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Regarding services, what types of services are hot and are they being sold alone or attached to hardware and software sales?
Some are accompanying a project with hardware and software, some are standalone. What's going well is integration and implementation [services] around storage and servers. That's where resellers are physically doing some install onsite. What's growing is interest in our cloud builder model where [VARs] help end users build out their private cloud. We're providing some of those types of services. We provide backup to them with expertise, with professional people. Then the other thing getting big interest is an annuity stream and managed around reselling cloud services. That's going slower than most people envisioned but it is moving along. The whole concept of reselling that cloud service, provisioning and invoicing and getting into an annuity model, I'd still characterize that as developing.
There's a lot of 'get ready' going on right now. People are busy building their own capabilities to take advantage of how this may evolve. We are looking at our portal to deliver, configure, and provision cloud services. Many other distributors are looking at the same type of tool. The resellers in cloud are quite entrepreneurial. Some resellers will provide [cloud services] themselves. Some are looking for a niche to provide in cloud, not mainstream software or applications, but they want to play in cloud. They're looking to [distribution] as the go-to aggregator for cloud services.
It seems most cloud solutions now are e-mail or other non-mission critical applications. Do you envision ERP or other mission critical apps moving to the cloud in next year, or beyond that, or maybe never?
That's one hard to predict. You're right in that today it's less mission critical apps going into the cloud. What may be the next step in my mind is more information driven and people beginning to want to buy storage on demand as an infrastructure service. What they choose to store there, whether it's certain BI or information, that's the logical next step. Certain independent software vendors are looking more to cloud delivery. It's important to note that all big ERP players are providing their apps in a cloud environment, but I'm not sure how traction will go. It may be more of the tier two or three players first, not the tier one players.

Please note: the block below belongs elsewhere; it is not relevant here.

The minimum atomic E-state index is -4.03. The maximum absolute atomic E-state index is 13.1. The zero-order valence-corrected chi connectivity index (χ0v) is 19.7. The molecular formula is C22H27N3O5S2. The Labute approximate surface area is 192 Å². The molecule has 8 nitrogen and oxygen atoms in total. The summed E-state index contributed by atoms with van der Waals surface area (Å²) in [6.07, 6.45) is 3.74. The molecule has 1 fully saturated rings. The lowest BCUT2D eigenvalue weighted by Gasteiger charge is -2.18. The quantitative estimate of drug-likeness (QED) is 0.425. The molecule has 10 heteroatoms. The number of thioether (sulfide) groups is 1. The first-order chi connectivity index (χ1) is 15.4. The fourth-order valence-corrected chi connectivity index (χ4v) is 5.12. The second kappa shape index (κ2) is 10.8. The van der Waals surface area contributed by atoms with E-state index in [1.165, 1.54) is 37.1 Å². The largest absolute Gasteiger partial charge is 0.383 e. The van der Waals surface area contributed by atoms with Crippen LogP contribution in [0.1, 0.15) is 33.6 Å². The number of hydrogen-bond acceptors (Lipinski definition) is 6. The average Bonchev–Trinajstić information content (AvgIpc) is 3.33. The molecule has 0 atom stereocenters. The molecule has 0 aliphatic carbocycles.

Arrow has bought a couple of big Avaya solution provider companies in the last couple years and now rebranded them as S3. What's your goal with them?
Starting with our overriding strategy, we've been looking to enter new segments of the market that provide us with profitable growth for ourselves and partners. When we looked at the unified communications market and saw how it was evolving, we took a tact to buy Cross Telecom because we felt the voice space in particular and also the video space that were areas to add to the portfolio. We haven't had any competitive situations [with VARs] really to date.
We also saw some synergies where we can go long term with services. We intend to build upon that capability and white label that to our VAR base.
We sell more remotely managed services to our partner base. That means taking more into telephony, storage, other parts of the data center focus. It's a stepping point where we will take our services strategy.
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